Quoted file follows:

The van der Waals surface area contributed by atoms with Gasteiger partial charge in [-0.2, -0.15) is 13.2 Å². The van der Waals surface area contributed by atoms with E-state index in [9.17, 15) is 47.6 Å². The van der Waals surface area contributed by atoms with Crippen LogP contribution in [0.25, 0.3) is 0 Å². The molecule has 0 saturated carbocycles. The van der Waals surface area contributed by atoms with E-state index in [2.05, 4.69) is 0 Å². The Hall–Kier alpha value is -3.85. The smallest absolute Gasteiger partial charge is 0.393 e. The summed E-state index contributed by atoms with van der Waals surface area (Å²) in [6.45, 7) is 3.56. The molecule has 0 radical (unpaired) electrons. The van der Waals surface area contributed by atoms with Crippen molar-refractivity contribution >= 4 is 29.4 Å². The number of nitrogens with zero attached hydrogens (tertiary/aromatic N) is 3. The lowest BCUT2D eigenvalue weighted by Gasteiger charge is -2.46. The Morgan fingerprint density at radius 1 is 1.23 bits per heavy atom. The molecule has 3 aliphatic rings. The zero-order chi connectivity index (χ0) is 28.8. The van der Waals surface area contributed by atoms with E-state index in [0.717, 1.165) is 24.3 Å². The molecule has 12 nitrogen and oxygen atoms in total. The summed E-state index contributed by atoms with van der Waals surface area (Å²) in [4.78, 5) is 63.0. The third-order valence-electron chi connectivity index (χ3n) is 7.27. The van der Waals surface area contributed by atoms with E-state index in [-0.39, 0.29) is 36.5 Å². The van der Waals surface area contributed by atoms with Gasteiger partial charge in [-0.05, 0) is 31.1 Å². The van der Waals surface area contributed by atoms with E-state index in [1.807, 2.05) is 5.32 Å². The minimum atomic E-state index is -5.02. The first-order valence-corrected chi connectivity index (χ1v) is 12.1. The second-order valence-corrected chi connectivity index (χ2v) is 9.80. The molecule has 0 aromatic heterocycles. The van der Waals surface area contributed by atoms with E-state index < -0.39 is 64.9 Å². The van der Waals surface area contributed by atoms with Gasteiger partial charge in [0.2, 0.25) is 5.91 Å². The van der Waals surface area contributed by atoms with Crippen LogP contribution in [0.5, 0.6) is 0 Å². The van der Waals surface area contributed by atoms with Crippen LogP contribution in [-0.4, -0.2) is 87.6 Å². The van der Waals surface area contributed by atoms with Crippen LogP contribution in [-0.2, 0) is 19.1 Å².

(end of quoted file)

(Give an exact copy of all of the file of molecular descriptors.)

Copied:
The van der Waals surface area contributed by atoms with Gasteiger partial charge in [-0.2, -0.15) is 13.2 Å². The van der Waals surface area contributed by atoms with E-state index in [9.17, 15) is 47.6 Å². The van der Waals surface area contributed by atoms with Crippen LogP contribution in [0.25, 0.3) is 0 Å². The molecule has 0 saturated carbocycles. The van der Waals surface area contributed by atoms with E-state index in [2.05, 4.69) is 0 Å². The Hall–Kier alpha value is -3.85. The smallest absolute Gasteiger partial charge is 0.393 e. The summed E-state index contributed by atoms with van der Waals surface area (Å²) in [6.45, 7) is 3.56. The molecule has 0 radical (unpaired) electrons. The van der Waals surface area contributed by atoms with Crippen molar-refractivity contribution >= 4 is 29.4 Å². The number of nitrogens with zero attached hydrogens (tertiary/aromatic N) is 3. The lowest BCUT2D eigenvalue weighted by Gasteiger charge is -2.46. The Morgan fingerprint density at radius 1 is 1.23 bits per heavy atom. The molecule has 3 aliphatic rings. The zero-order chi connectivity index (χ0) is 28.8. The van der Waals surface area contributed by atoms with E-state index in [0.717, 1.165) is 24.3 Å². The molecule has 12 nitrogen and oxygen atoms in total. The summed E-state index contributed by atoms with van der Waals surface area (Å²) in [4.78, 5) is 63.0. The third-order valence-electron chi connectivity index (χ3n) is 7.27. The van der Waals surface area contributed by atoms with E-state index in [-0.39, 0.29) is 36.5 Å². The van der Waals surface area contributed by atoms with Gasteiger partial charge in [-0.05, 0) is 31.1 Å². The van der Waals surface area contributed by atoms with E-state index in [1.807, 2.05) is 5.32 Å². The minimum atomic E-state index is -5.02. The first-order valence-corrected chi connectivity index (χ1v) is 12.1. The second-order valence-corrected chi connectivity index (χ2v) is 9.80. The molecule has 0 aromatic heterocycles. The van der Waals surface area contributed by atoms with E-state index < -0.39 is 64.9 Å². The van der Waals surface area contributed by atoms with Gasteiger partial charge in [0.2, 0.25) is 5.91 Å². The van der Waals surface area contributed by atoms with Crippen LogP contribution in [0.5, 0.6) is 0 Å². The van der Waals surface area contributed by atoms with Crippen LogP contribution in [-0.4, -0.2) is 87.6 Å². The van der Waals surface area contributed by atoms with Crippen LogP contribution in [-0.2, 0) is 19.1 Å².